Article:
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Marrerro9Sept2008GustavTree

Storm damage to our trees


Our recent strong winds got our attention as damage to our deciduous and evergreen trees became a real issue. If we were lucky those downed limbs and trees missed our homes and cars. Trees that were already compromised were the first to be damaged. Trees with narrow crotch angles, poor root systems and interior decay did not have the structural strength to resist the winds. Trees that are still holding their leaves and have damaged root systems from another cause are often completely blown over. Trees with interior decay or those narrow crotch angles will typically lose canopy branches.

Needled evergreen trees are often blown over from a combination of the strong winds accompanied by so much rain that the root system will literally pull out of the soil as the soil becomes saturated with water.

Losing an entire tree is, of course, the worst thing that can happen. The loss of shade to the home and yard will be really evident next year. The electric bill goes up as the air conditioner works harder and those shade grasses and ground covers will immediately suffer.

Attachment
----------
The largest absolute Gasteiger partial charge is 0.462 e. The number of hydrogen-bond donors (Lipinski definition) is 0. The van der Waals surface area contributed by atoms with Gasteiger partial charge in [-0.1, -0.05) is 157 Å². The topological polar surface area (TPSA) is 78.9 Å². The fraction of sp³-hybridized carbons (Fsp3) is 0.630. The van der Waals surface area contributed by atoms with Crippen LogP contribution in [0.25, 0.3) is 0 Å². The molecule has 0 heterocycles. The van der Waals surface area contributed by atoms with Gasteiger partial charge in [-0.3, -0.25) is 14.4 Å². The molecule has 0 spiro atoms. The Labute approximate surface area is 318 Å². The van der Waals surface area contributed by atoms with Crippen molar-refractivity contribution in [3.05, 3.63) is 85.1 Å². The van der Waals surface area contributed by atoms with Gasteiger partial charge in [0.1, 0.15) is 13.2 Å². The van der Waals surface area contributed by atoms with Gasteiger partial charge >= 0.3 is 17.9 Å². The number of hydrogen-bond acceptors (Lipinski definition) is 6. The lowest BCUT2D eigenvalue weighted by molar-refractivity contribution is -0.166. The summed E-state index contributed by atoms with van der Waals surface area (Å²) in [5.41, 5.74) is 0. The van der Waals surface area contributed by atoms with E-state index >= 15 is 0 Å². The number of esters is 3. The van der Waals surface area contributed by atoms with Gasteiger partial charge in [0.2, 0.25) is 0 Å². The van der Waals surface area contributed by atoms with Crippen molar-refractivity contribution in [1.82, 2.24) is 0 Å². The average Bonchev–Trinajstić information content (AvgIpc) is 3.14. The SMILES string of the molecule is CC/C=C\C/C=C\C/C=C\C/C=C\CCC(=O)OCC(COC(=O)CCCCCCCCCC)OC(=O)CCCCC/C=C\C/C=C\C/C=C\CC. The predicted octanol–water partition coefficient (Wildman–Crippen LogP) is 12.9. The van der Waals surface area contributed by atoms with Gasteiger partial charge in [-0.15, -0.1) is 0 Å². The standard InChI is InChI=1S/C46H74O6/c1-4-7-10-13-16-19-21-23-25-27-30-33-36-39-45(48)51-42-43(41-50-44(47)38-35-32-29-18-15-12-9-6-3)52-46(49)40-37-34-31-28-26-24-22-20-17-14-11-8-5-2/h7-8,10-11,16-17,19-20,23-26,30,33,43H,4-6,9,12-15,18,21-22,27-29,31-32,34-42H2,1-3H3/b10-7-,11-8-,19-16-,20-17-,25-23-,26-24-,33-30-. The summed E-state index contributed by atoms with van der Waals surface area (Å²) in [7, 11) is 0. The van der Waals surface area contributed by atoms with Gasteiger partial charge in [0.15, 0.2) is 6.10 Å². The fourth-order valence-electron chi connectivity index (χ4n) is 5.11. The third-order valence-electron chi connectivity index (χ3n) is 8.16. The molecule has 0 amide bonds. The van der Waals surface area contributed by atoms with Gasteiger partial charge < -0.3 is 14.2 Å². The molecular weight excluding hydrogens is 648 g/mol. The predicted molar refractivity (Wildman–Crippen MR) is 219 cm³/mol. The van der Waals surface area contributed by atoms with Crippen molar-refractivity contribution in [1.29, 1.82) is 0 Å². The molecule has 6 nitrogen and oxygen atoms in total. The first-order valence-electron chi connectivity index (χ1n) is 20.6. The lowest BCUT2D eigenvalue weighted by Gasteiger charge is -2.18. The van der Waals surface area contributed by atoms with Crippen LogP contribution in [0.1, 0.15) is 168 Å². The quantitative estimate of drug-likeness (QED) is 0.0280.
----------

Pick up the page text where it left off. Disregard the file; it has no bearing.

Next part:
Trees that have lost canopy can be repaired by making proper cuts to clean up the tears and splintered wood. When the branches have been torn away from the trunk itself, clean up is much more difficult. Tree wounds heal from the outside edge of the wound into the center. Callous tissue does not grow over sharp angles or splintered wood very well. Being able to round the edges and smooth the surface as much as possible will encourage healing. In many cases the way the branch broke leaves the damaged area concave and the wound will likely never callous over.

There may be justification in removal of a standing but damaged tree if there is substantial decay found as the damage is surveyed. Major decay points to future problems and potential damage to nearby structures and other landscape plants.

If trees have fallen on other landscape plants, they will need to be repaired as well. Shrubs should have any broken branches removed. If the break is up in the canopy, using heading back cuts is the right way to take care of the damage. Make the cuts just above the nearest undamaged branch or bud. This leaves the undamaged parts of the shrub to fill in and recover. If the majority of the shrub is damaged, the best practice would be to cut the entire shrub down to the soil line and allow it to start all over. This method is called renewal pruning. Those shrubs are dormant and all the stored food will be available next spring.



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